Acting Deputy Secretary of Homeland Security Ken Cuccinelli cheered the decision by the Supreme Court. The Washington Post

House Democrats are planning to vote on a bill that would end Trump’s travel ban and prevent future bans based on religion, even as the president plans to add more countries to the list of those banned from entering the U.S.

Monday marked the three-year anniversary of the travel ban that blocked people from seven Muslim majority countries from coming to the U.S. On this anniversary, House Democrats announced their plan to vote on the No Ban Act that was introduced last year to revoke Trump’s travel ban. The No Ban Act would require the president to provide specific details of national security or safety threats before imposing travel restrictions. Last week, the Trump administration confirmed it is planning to add several more countries to the list of those banned from entering the U.S. The Washington Post Rodney Scott has been named as the new head of the U.S. Border Patrol, taking over from Carla Provost. Scott is a 27-year veteran of the Border Patrol and was raised in Nogales, Arizona. He also is a believer in border barriers as an effective deterrent. Associated Press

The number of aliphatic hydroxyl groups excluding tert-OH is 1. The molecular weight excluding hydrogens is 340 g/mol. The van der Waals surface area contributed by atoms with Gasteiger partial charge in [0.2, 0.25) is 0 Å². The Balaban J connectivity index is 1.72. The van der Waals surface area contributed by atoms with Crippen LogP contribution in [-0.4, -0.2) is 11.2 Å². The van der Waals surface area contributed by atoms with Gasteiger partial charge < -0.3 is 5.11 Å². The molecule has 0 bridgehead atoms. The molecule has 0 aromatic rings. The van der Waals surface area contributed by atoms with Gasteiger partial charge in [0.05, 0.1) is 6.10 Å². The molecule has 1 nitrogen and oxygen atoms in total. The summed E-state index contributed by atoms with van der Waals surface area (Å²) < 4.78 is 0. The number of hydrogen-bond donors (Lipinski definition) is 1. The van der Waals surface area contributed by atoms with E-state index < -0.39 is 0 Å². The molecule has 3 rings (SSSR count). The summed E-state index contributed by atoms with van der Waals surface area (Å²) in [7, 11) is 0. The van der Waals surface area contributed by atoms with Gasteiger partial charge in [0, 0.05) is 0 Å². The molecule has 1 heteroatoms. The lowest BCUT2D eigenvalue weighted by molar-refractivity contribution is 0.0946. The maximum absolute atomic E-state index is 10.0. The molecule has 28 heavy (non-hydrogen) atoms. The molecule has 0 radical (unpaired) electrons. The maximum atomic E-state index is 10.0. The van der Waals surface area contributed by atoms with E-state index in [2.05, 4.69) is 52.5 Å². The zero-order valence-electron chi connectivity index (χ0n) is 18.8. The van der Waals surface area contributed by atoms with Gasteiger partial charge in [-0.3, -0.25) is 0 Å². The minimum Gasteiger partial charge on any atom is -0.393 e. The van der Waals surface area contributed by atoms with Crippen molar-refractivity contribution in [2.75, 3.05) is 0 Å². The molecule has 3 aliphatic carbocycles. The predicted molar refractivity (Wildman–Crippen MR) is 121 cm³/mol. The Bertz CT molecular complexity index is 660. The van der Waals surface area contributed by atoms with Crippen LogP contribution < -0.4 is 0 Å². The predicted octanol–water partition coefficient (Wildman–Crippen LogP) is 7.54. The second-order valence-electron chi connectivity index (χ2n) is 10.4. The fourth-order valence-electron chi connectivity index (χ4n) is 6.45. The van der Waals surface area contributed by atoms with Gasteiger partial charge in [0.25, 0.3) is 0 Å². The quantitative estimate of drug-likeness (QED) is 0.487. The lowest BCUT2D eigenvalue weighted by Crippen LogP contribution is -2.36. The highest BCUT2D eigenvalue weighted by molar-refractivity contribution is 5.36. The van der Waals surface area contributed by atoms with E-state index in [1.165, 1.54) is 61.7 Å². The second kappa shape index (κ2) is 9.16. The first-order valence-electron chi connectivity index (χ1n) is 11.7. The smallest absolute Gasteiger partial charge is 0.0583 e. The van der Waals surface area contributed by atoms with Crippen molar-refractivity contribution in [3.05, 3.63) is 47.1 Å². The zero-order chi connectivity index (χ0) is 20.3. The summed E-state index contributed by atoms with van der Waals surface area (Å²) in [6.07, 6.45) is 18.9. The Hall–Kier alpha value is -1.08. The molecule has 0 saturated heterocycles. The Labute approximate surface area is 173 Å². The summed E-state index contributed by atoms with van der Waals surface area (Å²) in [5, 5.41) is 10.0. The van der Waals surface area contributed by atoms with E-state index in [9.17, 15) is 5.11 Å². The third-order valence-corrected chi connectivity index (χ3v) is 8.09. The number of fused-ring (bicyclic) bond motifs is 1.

Mazin Sidahmed

Mazin Sidahmed is the co-executive director of Documented. He previously worked for the Guardian US in New York. He started his career writing for The Daily Star in Beirut and he also contributed to Politico New York.